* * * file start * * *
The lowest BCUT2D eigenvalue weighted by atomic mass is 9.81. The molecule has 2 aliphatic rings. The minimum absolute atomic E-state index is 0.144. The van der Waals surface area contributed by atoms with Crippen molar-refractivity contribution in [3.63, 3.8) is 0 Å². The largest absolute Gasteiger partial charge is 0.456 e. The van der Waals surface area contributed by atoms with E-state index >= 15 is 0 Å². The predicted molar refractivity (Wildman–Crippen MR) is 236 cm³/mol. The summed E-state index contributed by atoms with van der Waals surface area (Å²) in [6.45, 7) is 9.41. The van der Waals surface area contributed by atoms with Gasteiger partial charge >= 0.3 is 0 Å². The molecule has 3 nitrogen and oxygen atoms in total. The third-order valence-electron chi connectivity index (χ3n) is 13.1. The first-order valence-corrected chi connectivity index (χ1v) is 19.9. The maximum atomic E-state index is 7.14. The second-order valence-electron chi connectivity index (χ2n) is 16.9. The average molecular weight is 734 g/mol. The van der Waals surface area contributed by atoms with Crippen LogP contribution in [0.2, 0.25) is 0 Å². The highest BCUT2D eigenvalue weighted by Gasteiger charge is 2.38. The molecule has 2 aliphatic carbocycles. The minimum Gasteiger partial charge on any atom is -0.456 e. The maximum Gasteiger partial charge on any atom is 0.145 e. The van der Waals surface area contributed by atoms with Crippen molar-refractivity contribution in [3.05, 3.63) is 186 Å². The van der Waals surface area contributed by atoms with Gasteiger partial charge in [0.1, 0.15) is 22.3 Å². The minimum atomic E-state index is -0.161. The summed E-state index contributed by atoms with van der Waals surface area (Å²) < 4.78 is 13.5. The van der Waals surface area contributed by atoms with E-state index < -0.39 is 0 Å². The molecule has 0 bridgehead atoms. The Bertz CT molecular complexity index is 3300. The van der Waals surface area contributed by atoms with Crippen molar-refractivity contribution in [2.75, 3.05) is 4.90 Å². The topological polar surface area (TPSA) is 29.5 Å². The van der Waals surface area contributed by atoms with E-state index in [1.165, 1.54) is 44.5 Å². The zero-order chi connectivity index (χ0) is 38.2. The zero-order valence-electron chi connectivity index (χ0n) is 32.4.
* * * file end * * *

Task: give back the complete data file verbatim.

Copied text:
The lowest BCUT2D eigenvalue weighted by atomic mass is 9.81. The molecule has 2 aliphatic rings. The minimum absolute atomic E-state index is 0.144. The van der Waals surface area contributed by atoms with Crippen molar-refractivity contribution in [3.63, 3.8) is 0 Å². The largest absolute Gasteiger partial charge is 0.456 e. The van der Waals surface area contributed by atoms with E-state index >= 15 is 0 Å². The predicted molar refractivity (Wildman–Crippen MR) is 236 cm³/mol. The summed E-state index contributed by atoms with van der Waals surface area (Å²) in [6.45, 7) is 9.41. The van der Waals surface area contributed by atoms with Gasteiger partial charge >= 0.3 is 0 Å². The molecule has 3 nitrogen and oxygen atoms in total. The third-order valence-electron chi connectivity index (χ3n) is 13.1. The first-order valence-corrected chi connectivity index (χ1v) is 19.9. The maximum atomic E-state index is 7.14. The second-order valence-electron chi connectivity index (χ2n) is 16.9. The average molecular weight is 734 g/mol. The van der Waals surface area contributed by atoms with Crippen LogP contribution in [0.2, 0.25) is 0 Å². The highest BCUT2D eigenvalue weighted by Gasteiger charge is 2.38. The molecule has 2 aliphatic carbocycles. The minimum Gasteiger partial charge on any atom is -0.456 e. The maximum Gasteiger partial charge on any atom is 0.145 e. The van der Waals surface area contributed by atoms with Crippen molar-refractivity contribution in [3.05, 3.63) is 186 Å². The van der Waals surface area contributed by atoms with Gasteiger partial charge in [0.1, 0.15) is 22.3 Å². The minimum atomic E-state index is -0.161. The summed E-state index contributed by atoms with van der Waals surface area (Å²) < 4.78 is 13.5. The van der Waals surface area contributed by atoms with E-state index < -0.39 is 0 Å². The molecule has 0 bridgehead atoms. The Bertz CT molecular complexity index is 3300. The van der Waals surface area contributed by atoms with Crippen molar-refractivity contribution in [2.75, 3.05) is 4.90 Å². The topological polar surface area (TPSA) is 29.5 Å². The van der Waals surface area contributed by atoms with E-state index in [1.165, 1.54) is 44.5 Å². The zero-order chi connectivity index (χ0) is 38.2. The zero-order valence-electron chi connectivity index (χ0n) is 32.4.